So-called “election integrity” group the American Civil Rights Union (ACRU) is suing the City Commissioners of Philadelphia, asserting that the National Voter Registration Act (NVRA) and the Help America Vote Act of 2002 (HAVA) require them to strike voters incarcerated for a felony from the voter rolls.
The case was filed in April 2016, and subsequently dismissed in September 2016 by Judge C. Darnell Jones, II, of the Federal District Court for the Eastern District of Pennsylvania. ACRU appealed to the Third Circuit Court of Appeals based in Philadelphia.
Project Vote and partners filed an amicus brief in February 2017, strongly refuting ACRU’s claims. Pennsylvania state law does not strip people with felony convictions of their right to stay registered to vote. Pennsylvania law, in fact, permits individuals convicted of a felony to vote immediately upon release from incarceration, without having to re-register, and indeed permits them to register from prison if they are going to be released before the next election. The NVRA and HAVA explicitly defer to state law on the question of the effect of criminal conviction on voter registration and eligibility, and do not require the Commissioners to disregard clearly established state law, Hogan Lovells argues in the brief.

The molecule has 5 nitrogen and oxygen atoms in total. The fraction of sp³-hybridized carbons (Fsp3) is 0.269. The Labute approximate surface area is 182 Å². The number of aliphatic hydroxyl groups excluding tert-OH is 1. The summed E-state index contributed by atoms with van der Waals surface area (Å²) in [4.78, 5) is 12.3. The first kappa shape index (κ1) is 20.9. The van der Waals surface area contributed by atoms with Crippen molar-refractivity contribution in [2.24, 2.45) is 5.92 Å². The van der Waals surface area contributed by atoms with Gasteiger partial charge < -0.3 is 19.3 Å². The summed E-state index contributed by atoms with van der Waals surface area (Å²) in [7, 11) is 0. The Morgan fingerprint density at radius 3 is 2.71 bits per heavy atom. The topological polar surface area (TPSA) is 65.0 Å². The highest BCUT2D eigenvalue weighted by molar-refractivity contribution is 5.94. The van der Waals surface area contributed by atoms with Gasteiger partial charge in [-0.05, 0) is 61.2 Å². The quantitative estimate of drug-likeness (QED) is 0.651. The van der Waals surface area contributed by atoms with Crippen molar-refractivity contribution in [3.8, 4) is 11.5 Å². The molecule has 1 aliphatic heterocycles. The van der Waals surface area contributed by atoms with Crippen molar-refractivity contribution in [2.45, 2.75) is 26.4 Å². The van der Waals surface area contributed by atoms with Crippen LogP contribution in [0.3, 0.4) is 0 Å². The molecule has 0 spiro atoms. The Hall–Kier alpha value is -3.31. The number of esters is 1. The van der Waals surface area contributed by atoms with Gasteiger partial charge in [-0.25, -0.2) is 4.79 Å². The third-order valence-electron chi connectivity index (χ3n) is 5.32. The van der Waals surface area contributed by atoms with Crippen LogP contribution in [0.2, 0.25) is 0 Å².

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Project Vote and Demos filed and amicus brief to stop an unlawful voter purge in Philadelphia. Read more
Project Vote and partners filed an amicus brief, to help stop an illegal purge of Philadelphia voters with past felony convictions. Read more
Amicus brief filed by Project Vote and Demos urged a federal appeals court to uphold a decision dismissing an attempt by ACRU to force an illegal voter purge. Read more